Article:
History: PAIR Project Biographical Sketch History: PAIR Team Memories People: Current Staff of the Project People: Key Collaborators with the Project People: Student Contributors to the Project People: PAIR Photo Gallery Research: PAIR Project Methods Research: PAIR Quantitative Data Research: PAIR Qualitative Data Research: PAIR Results, Findings, & Abstracts PAIR News & Updates

Welcome to the PAIR Project's newly redesigned site! This site is best viewed in Netscape. To navigate through our site, use the navigation bar on the left-hand side of this page. You may also wish to visit our sitemap to help you find particular resources of interest. Or, if you prefer, you can still find resources through the old PAIR website.

Introduction to the Project

The PAIR Project is a long-term study of courtship and marriage that began in 1981 with 168 newlyweds. We collected information on the couples' courtships and early marital experiences, and followed couples across the years to their eventual relationship destinations. (For a basic overview of that aspect of Project, see our biographical sketch).

PAIR Project research shows that elements that lead to divorce reveal themselves during courtship, and that they are strongly evident during the first two years of marriage. Our work also describes the lifestyles couples create early in marriage ó including how they divide household work, how involved they are in each otherís leisure, and how affectionate they are. These features of couplesí lifestyles are related to conjugal well-being and the durability of the marriage. The project also highlights the connection between the social and psychological characteristics partners bring to a marriage and the stability of their marriages thirteen years later.

Why the Project is of Interest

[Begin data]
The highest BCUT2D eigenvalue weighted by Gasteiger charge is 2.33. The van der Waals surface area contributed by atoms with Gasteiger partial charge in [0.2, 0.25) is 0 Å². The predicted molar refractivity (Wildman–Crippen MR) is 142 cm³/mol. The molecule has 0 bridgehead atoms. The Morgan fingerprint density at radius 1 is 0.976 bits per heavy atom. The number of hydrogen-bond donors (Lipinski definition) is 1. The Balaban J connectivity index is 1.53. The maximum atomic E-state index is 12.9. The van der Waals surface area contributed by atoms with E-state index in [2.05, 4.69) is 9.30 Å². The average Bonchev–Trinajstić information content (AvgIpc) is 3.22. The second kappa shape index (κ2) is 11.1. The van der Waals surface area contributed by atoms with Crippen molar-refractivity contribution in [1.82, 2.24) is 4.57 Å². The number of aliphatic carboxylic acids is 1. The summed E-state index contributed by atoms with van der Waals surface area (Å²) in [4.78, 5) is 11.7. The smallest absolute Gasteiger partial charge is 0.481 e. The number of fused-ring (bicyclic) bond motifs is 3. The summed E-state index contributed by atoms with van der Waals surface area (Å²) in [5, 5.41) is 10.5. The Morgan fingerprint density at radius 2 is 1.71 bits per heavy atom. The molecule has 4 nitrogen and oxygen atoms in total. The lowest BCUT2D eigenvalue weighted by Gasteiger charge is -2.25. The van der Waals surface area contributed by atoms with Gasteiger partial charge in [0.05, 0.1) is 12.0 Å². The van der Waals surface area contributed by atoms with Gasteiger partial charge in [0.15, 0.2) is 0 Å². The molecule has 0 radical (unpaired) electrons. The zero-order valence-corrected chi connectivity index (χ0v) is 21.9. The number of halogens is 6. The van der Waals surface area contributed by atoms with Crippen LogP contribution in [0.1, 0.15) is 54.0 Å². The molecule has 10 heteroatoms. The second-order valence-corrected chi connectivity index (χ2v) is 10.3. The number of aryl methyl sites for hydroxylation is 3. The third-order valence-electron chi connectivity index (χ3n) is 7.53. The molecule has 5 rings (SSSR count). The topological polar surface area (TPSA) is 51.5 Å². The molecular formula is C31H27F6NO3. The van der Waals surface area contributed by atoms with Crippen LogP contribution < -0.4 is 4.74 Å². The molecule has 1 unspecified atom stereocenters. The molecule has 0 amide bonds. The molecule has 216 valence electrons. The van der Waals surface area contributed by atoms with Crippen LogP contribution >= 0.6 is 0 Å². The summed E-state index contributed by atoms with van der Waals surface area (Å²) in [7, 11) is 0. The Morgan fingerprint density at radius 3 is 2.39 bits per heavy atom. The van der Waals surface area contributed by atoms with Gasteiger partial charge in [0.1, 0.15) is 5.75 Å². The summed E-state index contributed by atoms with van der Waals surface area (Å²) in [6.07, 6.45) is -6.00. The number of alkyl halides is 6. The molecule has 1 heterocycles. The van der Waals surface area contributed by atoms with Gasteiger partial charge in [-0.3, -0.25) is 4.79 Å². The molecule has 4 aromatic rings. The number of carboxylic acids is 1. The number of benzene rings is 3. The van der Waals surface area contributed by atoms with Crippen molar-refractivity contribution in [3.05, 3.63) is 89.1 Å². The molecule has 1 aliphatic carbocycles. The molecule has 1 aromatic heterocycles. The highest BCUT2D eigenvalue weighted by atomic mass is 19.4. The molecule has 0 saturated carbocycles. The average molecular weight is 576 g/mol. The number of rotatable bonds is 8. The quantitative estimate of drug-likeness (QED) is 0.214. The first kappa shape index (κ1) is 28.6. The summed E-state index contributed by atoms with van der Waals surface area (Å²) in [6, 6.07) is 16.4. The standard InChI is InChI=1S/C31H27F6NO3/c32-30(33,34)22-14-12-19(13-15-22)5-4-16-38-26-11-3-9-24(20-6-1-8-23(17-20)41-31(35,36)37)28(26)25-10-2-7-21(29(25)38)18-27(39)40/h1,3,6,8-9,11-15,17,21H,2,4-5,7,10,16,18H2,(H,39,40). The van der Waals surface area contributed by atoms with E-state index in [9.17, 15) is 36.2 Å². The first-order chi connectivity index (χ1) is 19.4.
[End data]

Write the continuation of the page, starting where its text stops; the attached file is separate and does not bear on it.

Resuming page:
People who watch a man and a woman courting or learn about their marriage almostinvariably wonder about the fate that awaits them as a couple. This project, based on oneof the few long-term study of married couples that began when they were newlyweds,provides a sophisticated analysis of the circumstances that influence how marriages workthemselves out. The project addresses problems and processes common to all courtships andmarriages. These are some of the conclusions, many of them never before considered ordocumented in writings about marriage:

  • Women who sense future problems while they are courting generally find out after they are married that their concern was well founded.
  • Couples who are particularly lovey-dovey as newlyweds are likely to divorce.
  • Whether a marriage will be happy or whether it is headed for the divorce court can be foretold from how things go during its first two years.
  • Men with traits stereotyped as "feminine" make better husbands. Or as the headline of an interview with one of the authors put it:"Best Husbands Do Eat Quiche."
  • The extent of differences in tastes and ideas among couples does not predict divorce. Some couples bury their concerns over such differences; others brood over them. Those who brood are more likely to divorce.
  • Anxiety, moodiness, and emotional swings in the wife or the husband do not preordain divorce, but they are related to unhappiness in marriage.
  • The birth of a child transforms couples' lifestyles, but it does not change the feelings of husbands or wives have about each other.

For a more detailed list of our research conclustions, visit our list of Findings. In addition, summaries of PAIR Project research can befound in the Abstracts of our publications.